The last attempt was Sunday morning, when a St. Augustine traveler carrying a loaded .22-caliber pistol was arrested when he passed a carry-on bag through an X-ray scanner, records show.
"It's mine," 66-year-old Ronald Eitel told a TSA agent. "I'm sorry, I forgot it was in there."
That kind of apology is routine.
Eitel was the 19th person at OIA arrested this year or issued an at-large charging affidavit for "carrying a firearm in a place prohibited by law," records show.
What many admit, including the last five nabbed at OIA, is that they are among the 1 million-plus Floridians with valid state carry-concealed-weapon permits — a number that has doubled in the past five years.
One of the warnings included in concealed-weapons-permit classes is that airports are off-limits and a guaranteed place to get arrested for carrying a firearm. Because CWP holders' names are not public, it's impossible to tell what proportion of those caught with guns at airports hold the permits.
But a Florida Second Amendment activist acknowledges they probably account for most of the cases.
"It's unfortunate people are not taking enough care for what they're packing in their bags. They pretty much forget they're carrying a firearm," said Sean Caranna, founder of the Florida Carry organization, which lobbies for a wide range of self-defense issues. "But they represent a minuscule percentage rather than the majority who follow the law. Of course they know you can't carry through a TSA checkpoint."
Texas and Florida, two states with the highest numbers of concealed-weapon-permit holders, led the U.S. in the number of guns seized at airports in 2012, according to a study by the Medill National Security Journalism Initiative at Northwestern University.
The study found TSA seized 255 guns in Texas and 129 in Florida last year.
The country's busiest airport — Hartsfield-Jackson Atlanta International Airport, with 95.5 million passengers last year — also had the highest number of guns seized: 97.
The lowest numbers of guns seized were at airports in states that heavily restrict concealed-weapon permits.
At New York City's two airports — which handled 75 million passengers between them last year — TSA reported seizing one gun at John F. Kennedy International Airport and three guns at LaGuardia Airport.
By comparison, at OIA, which handled 35.3 million passengers last year, TSA seized 40 guns.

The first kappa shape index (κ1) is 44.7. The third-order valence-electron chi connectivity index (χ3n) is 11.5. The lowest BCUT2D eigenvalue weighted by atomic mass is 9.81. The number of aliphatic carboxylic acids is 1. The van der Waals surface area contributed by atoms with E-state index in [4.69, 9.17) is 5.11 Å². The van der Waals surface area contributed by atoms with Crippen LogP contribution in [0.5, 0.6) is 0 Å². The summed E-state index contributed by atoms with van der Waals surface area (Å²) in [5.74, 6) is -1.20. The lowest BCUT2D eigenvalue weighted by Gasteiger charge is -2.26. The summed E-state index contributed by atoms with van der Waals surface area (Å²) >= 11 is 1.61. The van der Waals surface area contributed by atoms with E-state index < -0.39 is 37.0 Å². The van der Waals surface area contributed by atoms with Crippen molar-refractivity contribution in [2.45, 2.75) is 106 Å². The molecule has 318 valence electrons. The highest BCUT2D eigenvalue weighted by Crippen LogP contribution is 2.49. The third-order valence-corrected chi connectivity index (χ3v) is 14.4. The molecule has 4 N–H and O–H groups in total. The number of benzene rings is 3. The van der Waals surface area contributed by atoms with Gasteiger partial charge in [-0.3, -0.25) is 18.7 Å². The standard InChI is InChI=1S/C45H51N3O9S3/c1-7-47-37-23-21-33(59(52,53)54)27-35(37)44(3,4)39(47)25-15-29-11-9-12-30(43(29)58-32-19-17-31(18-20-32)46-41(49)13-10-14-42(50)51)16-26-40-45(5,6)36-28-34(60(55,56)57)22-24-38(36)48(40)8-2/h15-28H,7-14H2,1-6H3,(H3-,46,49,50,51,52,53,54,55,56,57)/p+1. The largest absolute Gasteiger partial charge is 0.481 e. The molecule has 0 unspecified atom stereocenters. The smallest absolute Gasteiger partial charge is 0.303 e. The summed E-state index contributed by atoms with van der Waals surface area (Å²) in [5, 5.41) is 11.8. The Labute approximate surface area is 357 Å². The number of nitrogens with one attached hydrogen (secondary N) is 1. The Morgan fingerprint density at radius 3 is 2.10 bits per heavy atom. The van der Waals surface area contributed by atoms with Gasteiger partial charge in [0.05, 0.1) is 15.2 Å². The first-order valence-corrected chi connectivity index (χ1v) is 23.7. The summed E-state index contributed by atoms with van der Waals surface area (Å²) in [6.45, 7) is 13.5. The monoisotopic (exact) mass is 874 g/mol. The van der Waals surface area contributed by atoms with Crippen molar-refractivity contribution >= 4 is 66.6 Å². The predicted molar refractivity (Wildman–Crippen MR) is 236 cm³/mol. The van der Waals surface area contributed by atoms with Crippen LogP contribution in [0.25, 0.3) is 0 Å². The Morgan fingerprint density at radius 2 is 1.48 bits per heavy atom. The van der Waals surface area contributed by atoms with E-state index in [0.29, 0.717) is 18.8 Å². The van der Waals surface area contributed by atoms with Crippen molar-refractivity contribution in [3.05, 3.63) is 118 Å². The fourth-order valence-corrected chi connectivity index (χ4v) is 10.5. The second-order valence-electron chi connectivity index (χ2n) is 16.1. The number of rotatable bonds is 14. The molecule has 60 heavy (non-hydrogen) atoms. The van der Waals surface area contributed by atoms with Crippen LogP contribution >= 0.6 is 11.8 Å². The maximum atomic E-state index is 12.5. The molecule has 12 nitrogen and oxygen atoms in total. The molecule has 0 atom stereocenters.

Nationwide, 1,525 firearms were seized at airports last year. Of those, 85 percent were loaded — and 26 percent were loaded and had a cartridge in the chamber ready to fire. The most frequently seized guns were .380-caliber, 9 mm and .38-caliber pistols. Those three types made up a little more than half of all guns confiscated, according to the Medill initiative.
And those arrested with guns paid $1.8 million in fines to the federal government last year, according to TSA.
Federal regulations make it illegal for anyone to be armed aboard a commercial flight except federal air marshals, pilots who have received TSA training along with a TSA-issued firearm and some law-enforcement officers with prior TSA vetting and approval.
To avoid arrest, a trip to jail and court costs, Florida TSA spokeswoman Sari Koshetz advises gun owners traveling by air to "to unpack before packing to be sure you do not have prohibited items such as guns in your carry-on bags."
According to a TSA advisory, "Travelers may only transport UNLOADED firearms in a locked, hard-sided container in or as checked baggage. All firearms, ammunition and firearm parts, including firearm frames and receivers, are prohibited in carry-on baggage."
Eitel, the latest gun owner arrested at OIA, was booked into the Orange County Jail on a misdemeanor charge of carrying a firearm in a place prohibited by law and was released on $500 bond.
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Guns seized at Florida airports so far in 2013:
Orlando International Airport: 19
Tampa International Airport: 16
Jacksonville International Airport: 13
SOURCE: Transportation Security Administration